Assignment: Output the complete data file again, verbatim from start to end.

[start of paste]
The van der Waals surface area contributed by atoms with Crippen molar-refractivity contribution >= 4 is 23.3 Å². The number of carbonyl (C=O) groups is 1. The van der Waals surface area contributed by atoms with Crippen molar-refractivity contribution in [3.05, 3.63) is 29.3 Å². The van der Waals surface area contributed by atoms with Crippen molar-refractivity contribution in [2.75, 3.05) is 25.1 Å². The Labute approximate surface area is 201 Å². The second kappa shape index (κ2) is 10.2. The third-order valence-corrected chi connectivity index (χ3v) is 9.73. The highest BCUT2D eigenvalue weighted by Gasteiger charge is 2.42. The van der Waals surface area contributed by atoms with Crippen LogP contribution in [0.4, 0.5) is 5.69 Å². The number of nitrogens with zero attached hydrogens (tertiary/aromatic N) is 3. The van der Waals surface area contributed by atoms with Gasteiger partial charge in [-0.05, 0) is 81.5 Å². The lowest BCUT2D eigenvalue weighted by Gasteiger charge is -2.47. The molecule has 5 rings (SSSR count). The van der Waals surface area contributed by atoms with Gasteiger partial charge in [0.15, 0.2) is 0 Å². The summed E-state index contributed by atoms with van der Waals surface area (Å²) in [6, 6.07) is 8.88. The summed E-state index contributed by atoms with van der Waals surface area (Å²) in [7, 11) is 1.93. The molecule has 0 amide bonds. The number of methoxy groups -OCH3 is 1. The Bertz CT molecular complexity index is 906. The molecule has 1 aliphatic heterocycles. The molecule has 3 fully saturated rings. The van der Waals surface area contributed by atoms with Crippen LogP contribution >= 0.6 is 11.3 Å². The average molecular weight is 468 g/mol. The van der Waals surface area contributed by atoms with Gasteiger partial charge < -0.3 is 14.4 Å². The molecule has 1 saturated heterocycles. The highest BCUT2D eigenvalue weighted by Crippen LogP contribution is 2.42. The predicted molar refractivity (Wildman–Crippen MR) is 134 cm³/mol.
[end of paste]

The van der Waals surface area contributed by atoms with Crippen molar-refractivity contribution >= 4 is 23.3 Å². The number of carbonyl (C=O) groups is 1. The van der Waals surface area contributed by atoms with Crippen molar-refractivity contribution in [3.05, 3.63) is 29.3 Å². The van der Waals surface area contributed by atoms with Crippen molar-refractivity contribution in [2.75, 3.05) is 25.1 Å². The Labute approximate surface area is 201 Å². The second kappa shape index (κ2) is 10.2. The third-order valence-corrected chi connectivity index (χ3v) is 9.73. The highest BCUT2D eigenvalue weighted by Gasteiger charge is 2.42. The van der Waals surface area contributed by atoms with Crippen LogP contribution in [0.4, 0.5) is 5.69 Å². The number of nitrogens with zero attached hydrogens (tertiary/aromatic N) is 3. The van der Waals surface area contributed by atoms with Gasteiger partial charge in [-0.05, 0) is 81.5 Å². The lowest BCUT2D eigenvalue weighted by Gasteiger charge is -2.47. The molecule has 5 rings (SSSR count). The van der Waals surface area contributed by atoms with Gasteiger partial charge in [0.15, 0.2) is 0 Å². The summed E-state index contributed by atoms with van der Waals surface area (Å²) in [6, 6.07) is 8.88. The summed E-state index contributed by atoms with van der Waals surface area (Å²) in [7, 11) is 1.93. The molecule has 0 amide bonds. The number of methoxy groups -OCH3 is 1. The Bertz CT molecular complexity index is 906. The molecule has 1 aliphatic heterocycles. The molecule has 3 fully saturated rings. The van der Waals surface area contributed by atoms with Crippen LogP contribution >= 0.6 is 11.3 Å². The average molecular weight is 468 g/mol. The van der Waals surface area contributed by atoms with Gasteiger partial charge < -0.3 is 14.4 Å². The molecule has 1 saturated heterocycles. The highest BCUT2D eigenvalue weighted by Crippen LogP contribution is 2.42. The predicted molar refractivity (Wildman–Crippen MR) is 134 cm³/mol.